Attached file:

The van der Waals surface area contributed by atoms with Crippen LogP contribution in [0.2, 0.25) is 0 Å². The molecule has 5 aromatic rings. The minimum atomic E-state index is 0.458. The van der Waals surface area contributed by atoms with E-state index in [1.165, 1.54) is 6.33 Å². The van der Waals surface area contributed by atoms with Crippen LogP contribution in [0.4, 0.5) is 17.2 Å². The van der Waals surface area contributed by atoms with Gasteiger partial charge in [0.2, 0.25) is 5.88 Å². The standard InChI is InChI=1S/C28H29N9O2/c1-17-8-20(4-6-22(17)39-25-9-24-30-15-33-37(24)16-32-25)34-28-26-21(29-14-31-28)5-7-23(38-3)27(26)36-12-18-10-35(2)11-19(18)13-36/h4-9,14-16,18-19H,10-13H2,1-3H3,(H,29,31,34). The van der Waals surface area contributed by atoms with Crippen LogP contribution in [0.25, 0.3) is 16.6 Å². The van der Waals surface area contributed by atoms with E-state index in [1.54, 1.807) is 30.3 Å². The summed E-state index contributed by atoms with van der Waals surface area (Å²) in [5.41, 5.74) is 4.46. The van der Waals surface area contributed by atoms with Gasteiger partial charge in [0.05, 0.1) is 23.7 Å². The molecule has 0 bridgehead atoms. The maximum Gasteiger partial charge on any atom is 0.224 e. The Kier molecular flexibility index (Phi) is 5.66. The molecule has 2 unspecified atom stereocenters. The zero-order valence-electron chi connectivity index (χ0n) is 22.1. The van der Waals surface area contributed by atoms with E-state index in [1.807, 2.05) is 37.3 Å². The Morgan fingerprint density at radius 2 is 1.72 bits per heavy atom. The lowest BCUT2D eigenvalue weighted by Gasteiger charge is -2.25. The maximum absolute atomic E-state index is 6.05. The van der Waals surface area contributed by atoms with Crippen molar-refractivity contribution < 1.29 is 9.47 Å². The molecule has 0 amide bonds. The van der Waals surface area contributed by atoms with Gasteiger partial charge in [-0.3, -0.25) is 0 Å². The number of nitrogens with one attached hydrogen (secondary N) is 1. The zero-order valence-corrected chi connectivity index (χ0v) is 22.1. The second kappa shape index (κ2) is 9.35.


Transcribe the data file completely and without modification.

The van der Waals surface area contributed by atoms with Crippen LogP contribution in [0.2, 0.25) is 0 Å². The molecule has 5 aromatic rings. The minimum atomic E-state index is 0.458. The van der Waals surface area contributed by atoms with E-state index in [1.165, 1.54) is 6.33 Å². The van der Waals surface area contributed by atoms with Crippen LogP contribution in [0.4, 0.5) is 17.2 Å². The van der Waals surface area contributed by atoms with Gasteiger partial charge in [0.2, 0.25) is 5.88 Å². The standard InChI is InChI=1S/C28H29N9O2/c1-17-8-20(4-6-22(17)39-25-9-24-30-15-33-37(24)16-32-25)34-28-26-21(29-14-31-28)5-7-23(38-3)27(26)36-12-18-10-35(2)11-19(18)13-36/h4-9,14-16,18-19H,10-13H2,1-3H3,(H,29,31,34). The van der Waals surface area contributed by atoms with Crippen LogP contribution in [0.25, 0.3) is 16.6 Å². The van der Waals surface area contributed by atoms with E-state index in [1.54, 1.807) is 30.3 Å². The summed E-state index contributed by atoms with van der Waals surface area (Å²) in [5.41, 5.74) is 4.46. The van der Waals surface area contributed by atoms with Gasteiger partial charge in [0.05, 0.1) is 23.7 Å². The molecule has 0 bridgehead atoms. The maximum Gasteiger partial charge on any atom is 0.224 e. The Kier molecular flexibility index (Phi) is 5.66. The molecule has 2 unspecified atom stereocenters. The zero-order valence-electron chi connectivity index (χ0n) is 22.1. The van der Waals surface area contributed by atoms with E-state index in [1.807, 2.05) is 37.3 Å². The Morgan fingerprint density at radius 2 is 1.72 bits per heavy atom. The lowest BCUT2D eigenvalue weighted by Gasteiger charge is -2.25. The maximum absolute atomic E-state index is 6.05. The van der Waals surface area contributed by atoms with Crippen molar-refractivity contribution < 1.29 is 9.47 Å². The molecule has 0 amide bonds. The van der Waals surface area contributed by atoms with Gasteiger partial charge in [-0.3, -0.25) is 0 Å². The number of nitrogens with one attached hydrogen (secondary N) is 1. The zero-order valence-corrected chi connectivity index (χ0v) is 22.1. The second kappa shape index (κ2) is 9.35.